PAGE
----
Caparo Industries plc v Dickman
Facts of the case
C, a company, owned shares in F plc. F’s accounts were audited by D and published. C then purchased further shares in F, ultimately taking over F. They suffered a substantial financial loss. C sued D in negligence, claiming that the shares in F had been purchased in reliance on D’s audit and that the financial position of F had been misstated (and was
thus misleading): in particular that an apparent pre-tax profit of £1.3m should have beenshown as a loss of over £400,000 and that had these accounts been correct, C would not have bought further shares in F.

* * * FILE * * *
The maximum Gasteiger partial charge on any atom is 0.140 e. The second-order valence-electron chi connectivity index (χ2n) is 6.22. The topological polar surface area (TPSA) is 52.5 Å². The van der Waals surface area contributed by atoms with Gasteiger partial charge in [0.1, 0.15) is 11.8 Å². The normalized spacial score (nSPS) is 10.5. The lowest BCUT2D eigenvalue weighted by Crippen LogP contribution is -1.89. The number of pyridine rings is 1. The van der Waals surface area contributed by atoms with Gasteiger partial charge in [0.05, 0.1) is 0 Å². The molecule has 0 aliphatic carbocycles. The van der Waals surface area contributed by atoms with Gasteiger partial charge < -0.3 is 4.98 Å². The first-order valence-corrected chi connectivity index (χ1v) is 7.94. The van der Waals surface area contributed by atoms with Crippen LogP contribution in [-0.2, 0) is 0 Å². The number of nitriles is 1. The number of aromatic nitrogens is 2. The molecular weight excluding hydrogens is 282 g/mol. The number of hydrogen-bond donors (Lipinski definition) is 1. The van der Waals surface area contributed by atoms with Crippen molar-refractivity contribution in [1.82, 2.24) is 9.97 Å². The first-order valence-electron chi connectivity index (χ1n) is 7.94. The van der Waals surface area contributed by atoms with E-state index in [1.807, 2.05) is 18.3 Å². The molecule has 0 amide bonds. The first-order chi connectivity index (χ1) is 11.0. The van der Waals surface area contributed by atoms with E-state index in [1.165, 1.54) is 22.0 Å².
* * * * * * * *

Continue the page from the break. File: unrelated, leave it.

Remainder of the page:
The judge at first instance held that D did not owe C a duty of care either as ashareholder of F or as an investor holding no shares. On appeal by C, the Court of Appeal, by a majority, held that a duty of care was owed to C as shareholders but not as investors. D appealed to the House of Lords.
The House of Lords allowed the appeal, holding that D had not owed a duty of care to C in respect of its purchase of F’s shares (even though the affairs of the company were known to be such as to render it susceptible to an attempted takeover). To establish a claim in negligent misstatement, particularly with regard to the ‘special relationship’, the claimant must prove that the defendant must have known that:
■ the statement would be communicated to the claimant;
■ the statement would be made specifically in connection with a particular transaction;
■ the claimant would be very likely to rely upon it in deciding whether or not to proceed with the transaction.
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